But when he reached the spot, the tree had fallen. A couple of chainsaw-wielding men, were sitting on its massive trunk, already calculating how many tonnes of timber they had laid their hands on.

With no where else to dangle from, the spirit, carrying the corpse with it, went back and clung to King Vikramaditya's drooping shoulders.


Wonder how many of you have ever read the Indian comic books of old, like 'Chandamama' and 'Tinkle'. I grew up with them. I preferred Chandamama more than Tinkle, coz Tinkle had more of rustic slapstick humor, the kind they have on the gazillion stand-up comedy shows we have on TV nowadays. Champak was a strict no-no, it had terrible English. Chandamama on the other hand had lovely stories, with morals and learnings. MAny of these stories were based on mythology, the vedas, and ancient Indian History.

Unforunately, today's kids are hooked onto Archie's. Which I personally feel is more suitable to 'tweens'.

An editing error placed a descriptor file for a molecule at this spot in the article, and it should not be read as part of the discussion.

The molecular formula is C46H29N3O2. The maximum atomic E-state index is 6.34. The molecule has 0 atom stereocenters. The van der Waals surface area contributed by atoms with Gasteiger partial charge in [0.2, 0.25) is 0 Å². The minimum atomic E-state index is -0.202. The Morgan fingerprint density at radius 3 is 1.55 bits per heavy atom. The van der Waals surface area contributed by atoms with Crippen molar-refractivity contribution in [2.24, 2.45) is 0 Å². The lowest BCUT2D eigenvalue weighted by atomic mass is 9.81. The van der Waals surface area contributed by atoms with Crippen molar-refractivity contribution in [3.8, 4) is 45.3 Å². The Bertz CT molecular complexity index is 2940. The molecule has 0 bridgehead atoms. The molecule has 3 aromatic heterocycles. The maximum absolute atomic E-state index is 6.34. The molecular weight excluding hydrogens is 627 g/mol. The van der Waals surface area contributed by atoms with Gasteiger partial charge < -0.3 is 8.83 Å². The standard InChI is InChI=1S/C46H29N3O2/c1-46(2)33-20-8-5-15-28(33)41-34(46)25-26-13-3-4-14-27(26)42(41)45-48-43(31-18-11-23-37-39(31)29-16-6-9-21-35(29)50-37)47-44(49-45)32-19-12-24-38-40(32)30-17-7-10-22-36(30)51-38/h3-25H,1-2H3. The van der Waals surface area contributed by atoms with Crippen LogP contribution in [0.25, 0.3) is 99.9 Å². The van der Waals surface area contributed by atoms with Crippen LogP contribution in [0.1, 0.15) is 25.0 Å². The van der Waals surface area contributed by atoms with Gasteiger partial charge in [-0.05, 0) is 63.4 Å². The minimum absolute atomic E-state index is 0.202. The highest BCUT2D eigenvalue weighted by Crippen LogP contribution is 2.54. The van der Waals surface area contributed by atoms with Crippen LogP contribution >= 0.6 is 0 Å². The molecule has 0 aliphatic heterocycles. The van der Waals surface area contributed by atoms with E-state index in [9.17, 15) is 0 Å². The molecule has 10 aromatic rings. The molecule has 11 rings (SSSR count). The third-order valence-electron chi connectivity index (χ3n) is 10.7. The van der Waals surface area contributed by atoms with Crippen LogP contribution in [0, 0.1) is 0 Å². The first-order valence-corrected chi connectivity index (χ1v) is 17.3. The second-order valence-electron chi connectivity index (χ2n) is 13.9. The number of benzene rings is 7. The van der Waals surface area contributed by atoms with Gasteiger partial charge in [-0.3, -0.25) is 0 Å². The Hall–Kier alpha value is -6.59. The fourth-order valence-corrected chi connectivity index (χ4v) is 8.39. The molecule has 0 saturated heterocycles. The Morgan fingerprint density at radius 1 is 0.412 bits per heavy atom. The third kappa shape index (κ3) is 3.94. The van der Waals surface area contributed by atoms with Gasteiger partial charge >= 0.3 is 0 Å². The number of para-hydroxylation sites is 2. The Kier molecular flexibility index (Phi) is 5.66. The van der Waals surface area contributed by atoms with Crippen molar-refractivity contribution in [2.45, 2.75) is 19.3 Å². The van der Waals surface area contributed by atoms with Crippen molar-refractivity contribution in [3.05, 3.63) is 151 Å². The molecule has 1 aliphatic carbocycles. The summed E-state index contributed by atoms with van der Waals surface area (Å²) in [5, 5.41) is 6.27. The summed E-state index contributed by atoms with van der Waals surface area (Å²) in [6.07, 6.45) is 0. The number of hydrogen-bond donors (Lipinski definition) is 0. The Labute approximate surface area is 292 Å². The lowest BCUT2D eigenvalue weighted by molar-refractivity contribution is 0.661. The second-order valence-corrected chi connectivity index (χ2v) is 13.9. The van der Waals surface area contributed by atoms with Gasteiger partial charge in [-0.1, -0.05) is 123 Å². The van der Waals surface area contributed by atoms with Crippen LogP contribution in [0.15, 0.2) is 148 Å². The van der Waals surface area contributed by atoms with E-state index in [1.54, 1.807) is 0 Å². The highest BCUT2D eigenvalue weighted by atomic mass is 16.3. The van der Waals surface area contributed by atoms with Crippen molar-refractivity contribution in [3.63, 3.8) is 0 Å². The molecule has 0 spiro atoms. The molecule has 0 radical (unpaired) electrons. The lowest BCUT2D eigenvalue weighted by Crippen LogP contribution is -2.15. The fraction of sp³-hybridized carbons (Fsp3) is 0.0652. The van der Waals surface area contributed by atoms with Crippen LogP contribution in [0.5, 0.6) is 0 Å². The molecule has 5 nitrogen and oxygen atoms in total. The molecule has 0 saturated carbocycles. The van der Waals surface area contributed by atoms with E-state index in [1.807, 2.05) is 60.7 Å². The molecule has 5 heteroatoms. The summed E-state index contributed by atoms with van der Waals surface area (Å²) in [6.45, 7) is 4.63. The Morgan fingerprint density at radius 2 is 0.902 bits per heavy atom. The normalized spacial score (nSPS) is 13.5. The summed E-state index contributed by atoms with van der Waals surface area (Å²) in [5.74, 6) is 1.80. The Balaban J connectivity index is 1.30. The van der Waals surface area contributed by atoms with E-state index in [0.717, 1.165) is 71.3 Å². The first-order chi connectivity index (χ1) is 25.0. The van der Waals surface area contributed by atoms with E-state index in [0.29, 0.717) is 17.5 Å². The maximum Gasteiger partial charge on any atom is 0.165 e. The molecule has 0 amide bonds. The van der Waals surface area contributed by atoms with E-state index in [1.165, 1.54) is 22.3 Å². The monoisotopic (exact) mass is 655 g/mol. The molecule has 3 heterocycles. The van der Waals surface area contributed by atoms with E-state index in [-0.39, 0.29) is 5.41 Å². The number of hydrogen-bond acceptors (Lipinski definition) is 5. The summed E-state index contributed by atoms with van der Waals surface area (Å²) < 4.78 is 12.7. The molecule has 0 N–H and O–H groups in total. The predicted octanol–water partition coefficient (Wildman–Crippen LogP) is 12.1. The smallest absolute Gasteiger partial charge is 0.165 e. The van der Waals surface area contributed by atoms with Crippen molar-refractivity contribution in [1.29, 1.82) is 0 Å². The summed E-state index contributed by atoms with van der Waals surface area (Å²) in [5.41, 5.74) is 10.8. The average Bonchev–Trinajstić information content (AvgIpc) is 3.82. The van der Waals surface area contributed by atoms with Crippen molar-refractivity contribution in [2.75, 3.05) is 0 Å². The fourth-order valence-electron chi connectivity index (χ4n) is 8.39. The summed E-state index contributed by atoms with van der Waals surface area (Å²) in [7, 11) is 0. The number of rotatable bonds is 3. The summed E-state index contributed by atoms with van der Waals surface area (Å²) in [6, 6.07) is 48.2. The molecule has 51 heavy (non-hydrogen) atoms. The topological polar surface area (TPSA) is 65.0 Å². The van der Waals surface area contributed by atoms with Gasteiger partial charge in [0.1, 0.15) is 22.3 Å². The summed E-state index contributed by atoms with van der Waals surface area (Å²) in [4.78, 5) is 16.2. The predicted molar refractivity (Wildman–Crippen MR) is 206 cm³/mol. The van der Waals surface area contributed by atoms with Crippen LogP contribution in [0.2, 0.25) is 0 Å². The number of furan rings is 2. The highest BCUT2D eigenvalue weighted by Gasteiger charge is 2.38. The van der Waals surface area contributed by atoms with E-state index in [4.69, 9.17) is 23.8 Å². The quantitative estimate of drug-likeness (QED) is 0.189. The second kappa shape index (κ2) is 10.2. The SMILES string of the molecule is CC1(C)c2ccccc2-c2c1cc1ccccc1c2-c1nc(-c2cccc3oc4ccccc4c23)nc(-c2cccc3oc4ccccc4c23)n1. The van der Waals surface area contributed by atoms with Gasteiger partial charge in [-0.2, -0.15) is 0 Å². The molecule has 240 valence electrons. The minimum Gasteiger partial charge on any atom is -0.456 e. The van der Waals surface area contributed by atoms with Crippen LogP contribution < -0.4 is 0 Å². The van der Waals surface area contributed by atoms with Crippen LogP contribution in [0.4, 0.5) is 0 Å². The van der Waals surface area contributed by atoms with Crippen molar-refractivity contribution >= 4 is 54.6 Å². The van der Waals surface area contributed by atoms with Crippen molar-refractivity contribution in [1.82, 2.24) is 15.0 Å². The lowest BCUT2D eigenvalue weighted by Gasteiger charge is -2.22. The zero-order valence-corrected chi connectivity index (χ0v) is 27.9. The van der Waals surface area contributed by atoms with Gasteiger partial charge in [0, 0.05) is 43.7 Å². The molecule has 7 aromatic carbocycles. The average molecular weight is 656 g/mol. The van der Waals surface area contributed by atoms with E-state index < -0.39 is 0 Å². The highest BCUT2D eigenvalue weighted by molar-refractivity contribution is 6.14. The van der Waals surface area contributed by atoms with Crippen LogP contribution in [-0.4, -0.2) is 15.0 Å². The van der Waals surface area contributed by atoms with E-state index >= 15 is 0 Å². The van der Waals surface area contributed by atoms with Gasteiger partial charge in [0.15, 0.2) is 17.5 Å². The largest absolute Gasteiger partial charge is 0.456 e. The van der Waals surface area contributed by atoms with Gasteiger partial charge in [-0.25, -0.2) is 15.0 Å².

1. ah.. and that was a story wid a moral as well. Better than the ones that came in Amarchitrakatha.
    And funny as well :)

  2. Nice story... :)

    I am the same as u...
    never read archie's..
    Summer vacations used to brings loads of chandamama,twinkle and amar chitra katha... :)

  3. hehe.ive read chandamama.infact these thers a serial vikram betaal..i watch even tht :P

  4. that was really reallyy thotful!
    awsome yaar... thats some imagination man...
    gr8 post...
    waise i read more of tinkle and champak and tintin...
    never read chandamama though... but i obviously know vikram-betal... have watched plenty of it on DD national!

  5. Never read Archies..
    Champak was fun though :P
    Chandamama.. was AWESOME

    The fanatastic..
    I wish the kids get to read this

  6. Ah.. thats a nice way to state the moral. It's like the story came out of the moral and not vice versa :)

  7. Very nice story indeed and one that comes with a moral... perfect!!